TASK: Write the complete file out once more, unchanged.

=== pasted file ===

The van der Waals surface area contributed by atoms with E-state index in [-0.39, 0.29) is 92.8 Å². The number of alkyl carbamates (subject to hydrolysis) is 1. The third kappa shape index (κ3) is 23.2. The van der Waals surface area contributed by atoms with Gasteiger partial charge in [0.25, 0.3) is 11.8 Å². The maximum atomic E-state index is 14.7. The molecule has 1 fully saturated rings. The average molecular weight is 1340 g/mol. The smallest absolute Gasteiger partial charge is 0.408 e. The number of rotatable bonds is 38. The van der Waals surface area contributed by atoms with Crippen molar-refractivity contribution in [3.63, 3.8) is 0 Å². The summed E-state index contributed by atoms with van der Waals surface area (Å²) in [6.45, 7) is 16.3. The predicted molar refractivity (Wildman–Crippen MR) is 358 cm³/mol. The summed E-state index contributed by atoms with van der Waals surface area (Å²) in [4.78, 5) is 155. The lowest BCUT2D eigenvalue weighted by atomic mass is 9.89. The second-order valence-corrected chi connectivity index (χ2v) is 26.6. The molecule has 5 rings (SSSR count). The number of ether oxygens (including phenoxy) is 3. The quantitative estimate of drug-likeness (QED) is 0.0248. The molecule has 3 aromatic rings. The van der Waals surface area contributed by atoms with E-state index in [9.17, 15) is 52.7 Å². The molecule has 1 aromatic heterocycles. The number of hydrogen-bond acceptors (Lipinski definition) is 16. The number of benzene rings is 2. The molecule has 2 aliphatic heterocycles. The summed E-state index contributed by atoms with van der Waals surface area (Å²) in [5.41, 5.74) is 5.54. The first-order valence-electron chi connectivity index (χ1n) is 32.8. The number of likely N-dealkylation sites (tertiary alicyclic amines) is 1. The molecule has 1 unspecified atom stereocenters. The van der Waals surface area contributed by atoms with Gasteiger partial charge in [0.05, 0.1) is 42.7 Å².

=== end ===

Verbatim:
The van der Waals surface area contributed by atoms with E-state index in [-0.39, 0.29) is 92.8 Å². The number of alkyl carbamates (subject to hydrolysis) is 1. The third kappa shape index (κ3) is 23.2. The van der Waals surface area contributed by atoms with Gasteiger partial charge in [0.25, 0.3) is 11.8 Å². The maximum atomic E-state index is 14.7. The molecule has 1 fully saturated rings. The average molecular weight is 1340 g/mol. The smallest absolute Gasteiger partial charge is 0.408 e. The number of rotatable bonds is 38. The van der Waals surface area contributed by atoms with Crippen molar-refractivity contribution in [3.63, 3.8) is 0 Å². The summed E-state index contributed by atoms with van der Waals surface area (Å²) in [6.45, 7) is 16.3. The predicted molar refractivity (Wildman–Crippen MR) is 358 cm³/mol. The summed E-state index contributed by atoms with van der Waals surface area (Å²) in [4.78, 5) is 155. The lowest BCUT2D eigenvalue weighted by atomic mass is 9.89. The second-order valence-corrected chi connectivity index (χ2v) is 26.6. The molecule has 5 rings (SSSR count). The number of ether oxygens (including phenoxy) is 3. The quantitative estimate of drug-likeness (QED) is 0.0248. The molecule has 3 aromatic rings. The van der Waals surface area contributed by atoms with E-state index in [9.17, 15) is 52.7 Å². The molecule has 1 aromatic heterocycles. The number of hydrogen-bond acceptors (Lipinski definition) is 16. The number of benzene rings is 2. The molecule has 2 aliphatic heterocycles. The summed E-state index contributed by atoms with van der Waals surface area (Å²) in [5.41, 5.74) is 5.54. The first-order valence-electron chi connectivity index (χ1n) is 32.8. The number of likely N-dealkylation sites (tertiary alicyclic amines) is 1. The molecule has 1 unspecified atom stereocenters. The van der Waals surface area contributed by atoms with Gasteiger partial charge in [0.05, 0.1) is 42.7 Å².